It is impossible for top managers to make all the necessary decisions about everything except in very small organizations. Somehow at some point he has to delegate some decisions to those who are at the lower levels and are more knowledgeable to the everyday detail of the company’s operation.
By empowering lower level managers to make decisions, decision-making authority is spread throughout the organization rather than being confined to a few top executives. Attached with this decentralized approach, are costs and decisions at each sub-level that managers have to be responsible for.
Decentralized organizations need responsibility accounting systems to link the manager’s decision-making authority with accountability for the outcomes of those decisions and to make sure that they are in congruence with the organization’s goals.
The term responsibility center is used in any part of the organization whose managers has control and is accountable for cost, profit or investment.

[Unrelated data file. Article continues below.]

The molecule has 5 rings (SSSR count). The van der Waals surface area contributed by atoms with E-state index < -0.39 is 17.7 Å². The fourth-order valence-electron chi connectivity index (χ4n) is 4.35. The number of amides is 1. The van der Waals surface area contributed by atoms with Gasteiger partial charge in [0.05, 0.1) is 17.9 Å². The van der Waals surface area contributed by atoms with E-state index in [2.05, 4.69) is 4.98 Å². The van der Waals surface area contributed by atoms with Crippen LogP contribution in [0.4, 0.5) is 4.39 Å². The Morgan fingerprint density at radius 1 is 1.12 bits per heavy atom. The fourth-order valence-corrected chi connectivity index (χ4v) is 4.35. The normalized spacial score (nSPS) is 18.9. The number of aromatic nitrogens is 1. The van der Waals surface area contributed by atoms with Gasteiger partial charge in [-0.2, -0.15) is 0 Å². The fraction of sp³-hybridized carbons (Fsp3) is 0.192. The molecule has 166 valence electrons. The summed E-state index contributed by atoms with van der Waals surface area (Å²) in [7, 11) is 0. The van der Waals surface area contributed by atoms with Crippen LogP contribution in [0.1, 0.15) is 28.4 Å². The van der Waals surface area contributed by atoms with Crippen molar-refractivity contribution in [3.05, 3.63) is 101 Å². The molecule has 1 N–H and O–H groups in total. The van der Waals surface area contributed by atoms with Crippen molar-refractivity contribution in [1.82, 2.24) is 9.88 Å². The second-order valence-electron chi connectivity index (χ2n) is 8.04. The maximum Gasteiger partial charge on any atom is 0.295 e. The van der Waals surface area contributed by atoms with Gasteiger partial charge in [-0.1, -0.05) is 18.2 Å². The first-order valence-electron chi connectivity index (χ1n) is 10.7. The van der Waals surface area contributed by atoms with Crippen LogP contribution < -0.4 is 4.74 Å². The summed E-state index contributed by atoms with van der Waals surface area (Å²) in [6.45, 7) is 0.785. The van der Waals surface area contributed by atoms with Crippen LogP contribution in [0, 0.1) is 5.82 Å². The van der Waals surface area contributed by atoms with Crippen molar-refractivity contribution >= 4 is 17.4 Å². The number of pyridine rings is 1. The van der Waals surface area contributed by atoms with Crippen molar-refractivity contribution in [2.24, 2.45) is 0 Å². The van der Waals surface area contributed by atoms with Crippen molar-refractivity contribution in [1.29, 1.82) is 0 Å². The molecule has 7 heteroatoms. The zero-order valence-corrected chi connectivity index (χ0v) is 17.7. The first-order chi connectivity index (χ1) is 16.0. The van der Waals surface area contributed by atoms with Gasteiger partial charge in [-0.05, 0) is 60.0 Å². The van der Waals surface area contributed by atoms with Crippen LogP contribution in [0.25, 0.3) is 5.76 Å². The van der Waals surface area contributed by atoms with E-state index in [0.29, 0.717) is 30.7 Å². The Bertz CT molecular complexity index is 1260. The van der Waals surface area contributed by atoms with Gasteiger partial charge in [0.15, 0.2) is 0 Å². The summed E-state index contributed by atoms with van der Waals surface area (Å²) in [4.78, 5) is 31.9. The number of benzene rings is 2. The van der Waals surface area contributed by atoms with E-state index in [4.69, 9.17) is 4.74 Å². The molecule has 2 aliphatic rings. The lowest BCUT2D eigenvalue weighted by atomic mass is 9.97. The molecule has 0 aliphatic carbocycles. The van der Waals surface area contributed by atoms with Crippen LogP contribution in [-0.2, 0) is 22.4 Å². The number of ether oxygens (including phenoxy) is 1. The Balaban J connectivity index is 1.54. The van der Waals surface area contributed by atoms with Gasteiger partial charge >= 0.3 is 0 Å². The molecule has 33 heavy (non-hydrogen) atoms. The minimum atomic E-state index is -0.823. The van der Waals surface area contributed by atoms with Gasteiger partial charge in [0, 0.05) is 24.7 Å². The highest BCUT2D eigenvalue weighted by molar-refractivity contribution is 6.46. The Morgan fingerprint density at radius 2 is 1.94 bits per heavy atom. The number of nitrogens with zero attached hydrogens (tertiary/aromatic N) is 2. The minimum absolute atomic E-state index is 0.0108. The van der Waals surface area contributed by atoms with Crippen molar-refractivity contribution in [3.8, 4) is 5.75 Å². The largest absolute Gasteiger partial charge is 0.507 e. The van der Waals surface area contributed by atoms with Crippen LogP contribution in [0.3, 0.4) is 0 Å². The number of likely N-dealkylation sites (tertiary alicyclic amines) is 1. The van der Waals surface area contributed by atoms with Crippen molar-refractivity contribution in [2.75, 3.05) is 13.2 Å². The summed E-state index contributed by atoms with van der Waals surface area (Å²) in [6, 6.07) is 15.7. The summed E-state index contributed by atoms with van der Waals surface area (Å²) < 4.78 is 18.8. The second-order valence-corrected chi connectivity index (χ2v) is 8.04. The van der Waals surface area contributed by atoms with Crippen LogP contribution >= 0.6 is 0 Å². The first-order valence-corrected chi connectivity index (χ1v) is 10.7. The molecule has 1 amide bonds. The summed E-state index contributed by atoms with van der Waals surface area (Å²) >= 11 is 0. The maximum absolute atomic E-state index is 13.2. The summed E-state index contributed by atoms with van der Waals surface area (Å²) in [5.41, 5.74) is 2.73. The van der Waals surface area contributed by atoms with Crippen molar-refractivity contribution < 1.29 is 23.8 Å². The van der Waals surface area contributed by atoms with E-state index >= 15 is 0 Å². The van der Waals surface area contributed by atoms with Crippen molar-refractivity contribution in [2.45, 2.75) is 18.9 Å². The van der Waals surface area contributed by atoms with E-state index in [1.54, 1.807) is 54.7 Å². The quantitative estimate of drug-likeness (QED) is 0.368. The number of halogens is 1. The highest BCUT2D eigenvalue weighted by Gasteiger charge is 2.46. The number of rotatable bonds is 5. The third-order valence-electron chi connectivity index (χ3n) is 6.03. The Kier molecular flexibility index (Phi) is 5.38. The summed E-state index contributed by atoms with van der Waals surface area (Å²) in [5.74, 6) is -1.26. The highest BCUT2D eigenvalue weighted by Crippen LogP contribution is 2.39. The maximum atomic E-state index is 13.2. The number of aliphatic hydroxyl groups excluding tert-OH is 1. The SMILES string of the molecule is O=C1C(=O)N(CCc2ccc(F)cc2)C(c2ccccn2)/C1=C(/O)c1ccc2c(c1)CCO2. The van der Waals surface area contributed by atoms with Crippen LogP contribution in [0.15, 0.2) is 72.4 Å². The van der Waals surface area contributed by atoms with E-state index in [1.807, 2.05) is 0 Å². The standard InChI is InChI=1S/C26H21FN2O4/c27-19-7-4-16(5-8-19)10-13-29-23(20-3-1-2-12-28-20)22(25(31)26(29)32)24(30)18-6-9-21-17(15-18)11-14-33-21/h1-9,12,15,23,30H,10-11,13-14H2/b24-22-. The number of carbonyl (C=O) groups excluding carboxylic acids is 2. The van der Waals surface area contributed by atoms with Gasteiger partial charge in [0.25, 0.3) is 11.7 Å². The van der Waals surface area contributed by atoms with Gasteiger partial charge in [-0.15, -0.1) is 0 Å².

An Organizational View of Responsibility Centers
•The manager of an investment center has control over cost, revenue, and investments in operating assets. Investment centers are usually evaluated using return on investment (ROI) or residual income measures.
•The manager of a profit center has control over both costs and revenue, but not over the use of investment funds. They are often evaluated by comparing actual profit to targeted or budgeted profit.
•The manager of a cost center has control over costs, but not over revenue or the use of investment funds. Managers of cost centers are expected to minimize costs while providing the level of products and services demanded by other parts and stakeholders of the organization.
For this decentralized structure to be effective, organizations need to employ responsibility accounting. Responsibility accounting refers to the various concepts and tools used by managerial accountants to measure the performance of people and departments to foster goal congruence.